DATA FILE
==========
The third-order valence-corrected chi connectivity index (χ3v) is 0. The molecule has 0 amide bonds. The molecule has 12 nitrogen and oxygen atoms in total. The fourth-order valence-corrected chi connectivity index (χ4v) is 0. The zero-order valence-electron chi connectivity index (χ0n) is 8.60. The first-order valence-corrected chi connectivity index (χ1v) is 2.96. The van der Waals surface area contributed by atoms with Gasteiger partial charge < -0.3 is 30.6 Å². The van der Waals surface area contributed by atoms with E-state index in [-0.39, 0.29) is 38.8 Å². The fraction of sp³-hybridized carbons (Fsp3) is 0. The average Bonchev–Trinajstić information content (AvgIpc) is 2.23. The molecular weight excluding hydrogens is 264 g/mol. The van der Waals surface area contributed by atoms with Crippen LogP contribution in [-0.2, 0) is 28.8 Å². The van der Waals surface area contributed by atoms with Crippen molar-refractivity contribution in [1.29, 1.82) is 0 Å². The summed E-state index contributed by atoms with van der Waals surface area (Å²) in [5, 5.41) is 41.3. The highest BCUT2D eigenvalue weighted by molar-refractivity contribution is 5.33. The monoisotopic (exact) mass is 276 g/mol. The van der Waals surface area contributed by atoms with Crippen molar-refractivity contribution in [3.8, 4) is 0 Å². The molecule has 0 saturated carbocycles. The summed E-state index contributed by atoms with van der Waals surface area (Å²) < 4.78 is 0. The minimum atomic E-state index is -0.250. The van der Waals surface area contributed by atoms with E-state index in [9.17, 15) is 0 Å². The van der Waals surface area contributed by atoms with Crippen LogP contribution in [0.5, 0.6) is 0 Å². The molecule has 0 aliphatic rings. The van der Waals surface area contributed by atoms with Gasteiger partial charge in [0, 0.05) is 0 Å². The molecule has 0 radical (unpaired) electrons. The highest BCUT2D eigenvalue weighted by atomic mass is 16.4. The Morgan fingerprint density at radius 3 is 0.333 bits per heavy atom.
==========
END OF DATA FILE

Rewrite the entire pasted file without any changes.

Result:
The third-order valence-corrected chi connectivity index (χ3v) is 0. The molecule has 0 amide bonds. The molecule has 12 nitrogen and oxygen atoms in total. The fourth-order valence-corrected chi connectivity index (χ4v) is 0. The zero-order valence-electron chi connectivity index (χ0n) is 8.60. The first-order valence-corrected chi connectivity index (χ1v) is 2.96. The van der Waals surface area contributed by atoms with Gasteiger partial charge < -0.3 is 30.6 Å². The van der Waals surface area contributed by atoms with E-state index in [-0.39, 0.29) is 38.8 Å². The fraction of sp³-hybridized carbons (Fsp3) is 0. The average Bonchev–Trinajstić information content (AvgIpc) is 2.23. The molecular weight excluding hydrogens is 264 g/mol. The van der Waals surface area contributed by atoms with Crippen LogP contribution in [-0.2, 0) is 28.8 Å². The van der Waals surface area contributed by atoms with Crippen molar-refractivity contribution in [1.29, 1.82) is 0 Å². The summed E-state index contributed by atoms with van der Waals surface area (Å²) in [5, 5.41) is 41.3. The highest BCUT2D eigenvalue weighted by molar-refractivity contribution is 5.33. The monoisotopic (exact) mass is 276 g/mol. The van der Waals surface area contributed by atoms with Crippen molar-refractivity contribution in [3.8, 4) is 0 Å². The molecule has 0 saturated carbocycles. The summed E-state index contributed by atoms with van der Waals surface area (Å²) < 4.78 is 0. The minimum atomic E-state index is -0.250. The van der Waals surface area contributed by atoms with E-state index in [9.17, 15) is 0 Å². The van der Waals surface area contributed by atoms with Crippen LogP contribution in [0.5, 0.6) is 0 Å². The molecule has 0 aliphatic rings. The van der Waals surface area contributed by atoms with Gasteiger partial charge in [0, 0.05) is 0 Å². The molecule has 0 radical (unpaired) electrons. The highest BCUT2D eigenvalue weighted by atomic mass is 16.4. The Morgan fingerprint density at radius 3 is 0.333 bits per heavy atom.